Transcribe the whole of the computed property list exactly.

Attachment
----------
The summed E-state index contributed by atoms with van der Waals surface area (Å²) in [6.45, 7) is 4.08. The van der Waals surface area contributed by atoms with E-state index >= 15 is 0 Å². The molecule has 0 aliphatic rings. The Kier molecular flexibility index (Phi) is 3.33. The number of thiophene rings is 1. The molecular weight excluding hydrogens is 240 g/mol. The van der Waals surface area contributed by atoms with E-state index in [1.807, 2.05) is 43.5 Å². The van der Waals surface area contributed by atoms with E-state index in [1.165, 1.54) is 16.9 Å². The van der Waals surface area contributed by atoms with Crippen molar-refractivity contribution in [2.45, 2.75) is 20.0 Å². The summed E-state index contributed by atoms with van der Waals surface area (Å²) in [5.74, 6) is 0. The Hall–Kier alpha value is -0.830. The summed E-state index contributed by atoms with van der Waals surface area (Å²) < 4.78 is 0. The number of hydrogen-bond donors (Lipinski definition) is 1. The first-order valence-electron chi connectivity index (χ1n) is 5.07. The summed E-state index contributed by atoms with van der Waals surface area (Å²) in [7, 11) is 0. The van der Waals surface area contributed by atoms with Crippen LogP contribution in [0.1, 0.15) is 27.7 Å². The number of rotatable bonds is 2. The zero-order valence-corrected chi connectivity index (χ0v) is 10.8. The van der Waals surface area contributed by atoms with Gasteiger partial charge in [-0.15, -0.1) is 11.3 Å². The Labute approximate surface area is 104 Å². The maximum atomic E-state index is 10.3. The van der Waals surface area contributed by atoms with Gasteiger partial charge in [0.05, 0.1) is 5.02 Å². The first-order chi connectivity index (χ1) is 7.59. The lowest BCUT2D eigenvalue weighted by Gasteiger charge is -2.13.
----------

The summed E-state index contributed by atoms with van der Waals surface area (Å²) in [6.45, 7) is 4.08. The van der Waals surface area contributed by atoms with E-state index >= 15 is 0 Å². The molecule has 0 aliphatic rings. The Kier molecular flexibility index (Phi) is 3.33. The number of thiophene rings is 1. The molecular weight excluding hydrogens is 240 g/mol. The van der Waals surface area contributed by atoms with E-state index in [1.807, 2.05) is 43.5 Å². The van der Waals surface area contributed by atoms with E-state index in [1.165, 1.54) is 16.9 Å². The van der Waals surface area contributed by atoms with Crippen molar-refractivity contribution in [2.45, 2.75) is 20.0 Å². The summed E-state index contributed by atoms with van der Waals surface area (Å²) in [5.74, 6) is 0. The Hall–Kier alpha value is -0.830. The summed E-state index contributed by atoms with van der Waals surface area (Å²) < 4.78 is 0. The number of hydrogen-bond donors (Lipinski definition) is 1. The first-order valence-electron chi connectivity index (χ1n) is 5.07. The summed E-state index contributed by atoms with van der Waals surface area (Å²) in [7, 11) is 0. The van der Waals surface area contributed by atoms with Crippen LogP contribution in [0.1, 0.15) is 27.7 Å². The number of rotatable bonds is 2. The zero-order valence-corrected chi connectivity index (χ0v) is 10.8. The van der Waals surface area contributed by atoms with Gasteiger partial charge in [-0.15, -0.1) is 11.3 Å². The Labute approximate surface area is 104 Å². The maximum atomic E-state index is 10.3. The van der Waals surface area contributed by atoms with Gasteiger partial charge in [0.05, 0.1) is 5.02 Å². The first-order chi connectivity index (χ1) is 7.59. The lowest BCUT2D eigenvalue weighted by Gasteiger charge is -2.13.